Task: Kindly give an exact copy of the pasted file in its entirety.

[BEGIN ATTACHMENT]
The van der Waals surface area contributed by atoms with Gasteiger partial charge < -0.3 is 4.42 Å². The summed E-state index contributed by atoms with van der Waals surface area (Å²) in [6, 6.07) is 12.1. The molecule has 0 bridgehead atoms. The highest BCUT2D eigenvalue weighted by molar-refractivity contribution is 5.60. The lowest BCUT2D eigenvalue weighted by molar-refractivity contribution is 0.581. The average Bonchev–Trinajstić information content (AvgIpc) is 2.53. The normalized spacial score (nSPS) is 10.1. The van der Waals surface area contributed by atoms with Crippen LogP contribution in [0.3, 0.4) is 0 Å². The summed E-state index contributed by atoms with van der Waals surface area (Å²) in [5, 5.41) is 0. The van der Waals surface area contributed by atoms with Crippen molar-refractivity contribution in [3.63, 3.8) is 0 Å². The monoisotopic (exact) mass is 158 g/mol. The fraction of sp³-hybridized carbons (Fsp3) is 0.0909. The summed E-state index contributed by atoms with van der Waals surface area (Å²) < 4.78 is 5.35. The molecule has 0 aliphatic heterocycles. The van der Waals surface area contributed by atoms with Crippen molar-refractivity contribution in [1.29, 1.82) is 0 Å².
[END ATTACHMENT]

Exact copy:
The van der Waals surface area contributed by atoms with Gasteiger partial charge < -0.3 is 4.42 Å². The summed E-state index contributed by atoms with van der Waals surface area (Å²) in [6, 6.07) is 12.1. The molecule has 0 bridgehead atoms. The highest BCUT2D eigenvalue weighted by molar-refractivity contribution is 5.60. The lowest BCUT2D eigenvalue weighted by molar-refractivity contribution is 0.581. The average Bonchev–Trinajstić information content (AvgIpc) is 2.53. The normalized spacial score (nSPS) is 10.1. The van der Waals surface area contributed by atoms with Crippen LogP contribution in [0.3, 0.4) is 0 Å². The summed E-state index contributed by atoms with van der Waals surface area (Å²) in [5, 5.41) is 0. The van der Waals surface area contributed by atoms with Crippen molar-refractivity contribution in [3.63, 3.8) is 0 Å². The monoisotopic (exact) mass is 158 g/mol. The fraction of sp³-hybridized carbons (Fsp3) is 0.0909. The summed E-state index contributed by atoms with van der Waals surface area (Å²) < 4.78 is 5.35. The molecule has 0 aliphatic heterocycles. The van der Waals surface area contributed by atoms with Crippen molar-refractivity contribution in [1.29, 1.82) is 0 Å².